Perhaps it's an unusual subject to write about as a long-time “migrant worker” myself, but it is a subject that is never far from the news. The pictures of thousands of people fleeing economic or political privations in their home countries are often in the headlines – in Mexico, the English Channel, Spanish enclaves in Morocco, or adrift in the Mediterranean.
Many of the most economically developed countries have an ageing population, and can only sustain growth through importing labour, year after year. The USA has thrived on immigration for two hundred years, Germany famously opened its doors to “guest workers” to fuel its growth in the 1980s, and others like the UK and France, Italy and Japan are increasingly dependent on a supply of working-age immigrants.
The influx of hundreds of thousands of new workers and families provokes a strange mix of political reactions. On the one hand, politicians stir up anxiety about “economic migrants”, while on the other, businesses beg for increasingly open borders and a more flexible labour market. The public policy responses are often contradictory as a result: Those who voted for the UK to close its borders to Europeans probably didn't intend for them to be replaced by new arrivals from India, Bangladesh and Nepal, but that is the reality.
The GCC has a more transparent and clear system, led by employer needs. But it is also a strange situation as the population is mostly young, while the migrant labour market is proportionally the biggest in the world. The dynamite rate of growth in the 1970s and 1980s made this essential, but it has also created a structural legacy. Young people in the GCC cannot find jobs.
The main reason is that they now have to compete with lower pay, and perhaps a more malleable and dependent worker who is under complete control through the sponsorship system. It is a well-known problem to the authorities, but a difficult policy to get right: keeping proper accountability on one hand, while not taking away the livelihoods of citizens who benefit on the other: many citizens make an additional income, or even a good living, from being “sponsors” of migrant workers.
The question of how to get more young GCC nationals employed is probably the most important and vexing to all their governments. Businesses can be forced to employ more locals but this is always unpopular and has other negative externalities: inefficient duplication of jobs, ill-feeling against employees who are made to feel like a burden or a tax, and a lack of training and investment in the careers of nationals. Companies also complain that there is a shortage of skilled employees, and every country competes for specialised and experienced talent. But in reality, over 98 per cent of migrant workers in the Gulf are unskilled or semi-skilled. Few speak Arabic, or much English, have qualifications or even a driving licence. But while their pay is low and employers prefer a worker who is under 24-hour control, the local national has a hard time to compete. This also has a deep impact on efficiency and competitiveness: companies have little incentive to mechanise and industrialise to more efficient process when labour is so artificially cheap.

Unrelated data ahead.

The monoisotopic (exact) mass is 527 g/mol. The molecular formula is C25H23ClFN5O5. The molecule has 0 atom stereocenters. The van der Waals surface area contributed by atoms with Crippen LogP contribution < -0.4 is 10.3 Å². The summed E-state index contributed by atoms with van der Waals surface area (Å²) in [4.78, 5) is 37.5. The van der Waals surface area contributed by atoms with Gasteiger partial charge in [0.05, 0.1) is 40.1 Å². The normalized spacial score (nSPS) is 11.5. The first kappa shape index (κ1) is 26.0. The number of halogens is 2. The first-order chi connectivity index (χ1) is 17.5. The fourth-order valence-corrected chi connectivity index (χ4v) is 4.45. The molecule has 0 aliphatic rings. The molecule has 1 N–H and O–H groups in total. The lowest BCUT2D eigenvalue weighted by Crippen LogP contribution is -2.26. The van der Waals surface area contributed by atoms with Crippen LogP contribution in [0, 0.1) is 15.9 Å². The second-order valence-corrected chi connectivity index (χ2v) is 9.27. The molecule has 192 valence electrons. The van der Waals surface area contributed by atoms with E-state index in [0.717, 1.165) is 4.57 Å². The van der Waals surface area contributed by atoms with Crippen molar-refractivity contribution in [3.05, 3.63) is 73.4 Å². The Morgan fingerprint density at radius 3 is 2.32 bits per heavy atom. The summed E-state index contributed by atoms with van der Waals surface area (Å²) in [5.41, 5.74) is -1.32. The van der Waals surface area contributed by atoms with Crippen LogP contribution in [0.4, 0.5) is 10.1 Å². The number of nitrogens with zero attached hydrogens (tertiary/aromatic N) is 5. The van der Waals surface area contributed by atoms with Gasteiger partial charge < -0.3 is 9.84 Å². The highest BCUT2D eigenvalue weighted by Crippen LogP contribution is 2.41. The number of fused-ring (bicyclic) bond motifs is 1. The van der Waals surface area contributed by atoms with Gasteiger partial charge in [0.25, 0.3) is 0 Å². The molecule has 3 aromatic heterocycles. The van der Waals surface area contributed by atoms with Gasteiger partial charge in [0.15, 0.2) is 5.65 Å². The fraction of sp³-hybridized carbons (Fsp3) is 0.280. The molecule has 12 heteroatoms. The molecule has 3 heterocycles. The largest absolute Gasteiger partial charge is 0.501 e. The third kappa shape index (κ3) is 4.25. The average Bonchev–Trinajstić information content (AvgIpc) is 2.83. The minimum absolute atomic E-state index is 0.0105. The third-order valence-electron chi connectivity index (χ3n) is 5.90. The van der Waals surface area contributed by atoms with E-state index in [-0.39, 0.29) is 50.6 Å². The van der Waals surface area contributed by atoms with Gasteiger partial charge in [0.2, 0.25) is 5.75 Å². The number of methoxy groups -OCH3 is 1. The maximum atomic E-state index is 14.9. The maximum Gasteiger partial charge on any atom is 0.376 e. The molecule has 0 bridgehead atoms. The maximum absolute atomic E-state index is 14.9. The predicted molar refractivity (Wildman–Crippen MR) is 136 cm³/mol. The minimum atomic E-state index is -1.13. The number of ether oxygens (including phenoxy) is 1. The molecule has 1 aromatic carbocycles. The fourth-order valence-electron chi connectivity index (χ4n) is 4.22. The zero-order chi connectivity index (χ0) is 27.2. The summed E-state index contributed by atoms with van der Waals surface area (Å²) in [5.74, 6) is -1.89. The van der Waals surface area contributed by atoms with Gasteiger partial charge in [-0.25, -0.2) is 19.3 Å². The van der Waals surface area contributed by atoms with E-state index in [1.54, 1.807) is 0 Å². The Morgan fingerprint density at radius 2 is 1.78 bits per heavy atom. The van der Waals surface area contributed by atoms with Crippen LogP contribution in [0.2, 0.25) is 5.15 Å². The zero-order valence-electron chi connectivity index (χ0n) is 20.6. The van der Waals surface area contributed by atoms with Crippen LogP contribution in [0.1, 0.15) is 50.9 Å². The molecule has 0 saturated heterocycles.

So, the government is left to regulate these competing interests, and balance the needs of its young people, the preferences of business – right or wrong – and the interests of all the families who subsidise their own lives by sponsoring others.
There have been successes: forty years ago, banking was a multi-national sector. Now it is 99 per cent localised. Telecom, oil and gas, even customer service is now highly localised – and better for the consumer because of it. According to the NCSI (official Oman statistical body), there are over 40,000 jobs in the retail sector. I am always amazed to walk into a luxury store in a big mall and find an employee who doesn't know the product, speaks poor English and no Arabic. Perhaps starting with the biggest and most up-market outlets, retail should be the next sector to benefit from high localisation. The youngest generation, even of school leavers now, are confident with English thanks to globalised social media, they have realistic expectations about what having a job means, and they are queuing up to work. One supermarket said that they have a waiting list of hundreds to work on the checkout. I hope others will open the doors soon: migrant labour will always be needed, but nationals need jobs and the excuses in some sectors are getting very thin.
From the girl who served my wife's breakfast sandwich, the man who arranged my home broadband (and the other who installed and tested it), to the helpful ladies in the bank today, I was glad they were all Omani. I hope next time I go to buy a watch or a waffle, there will be a young Omani ready to help.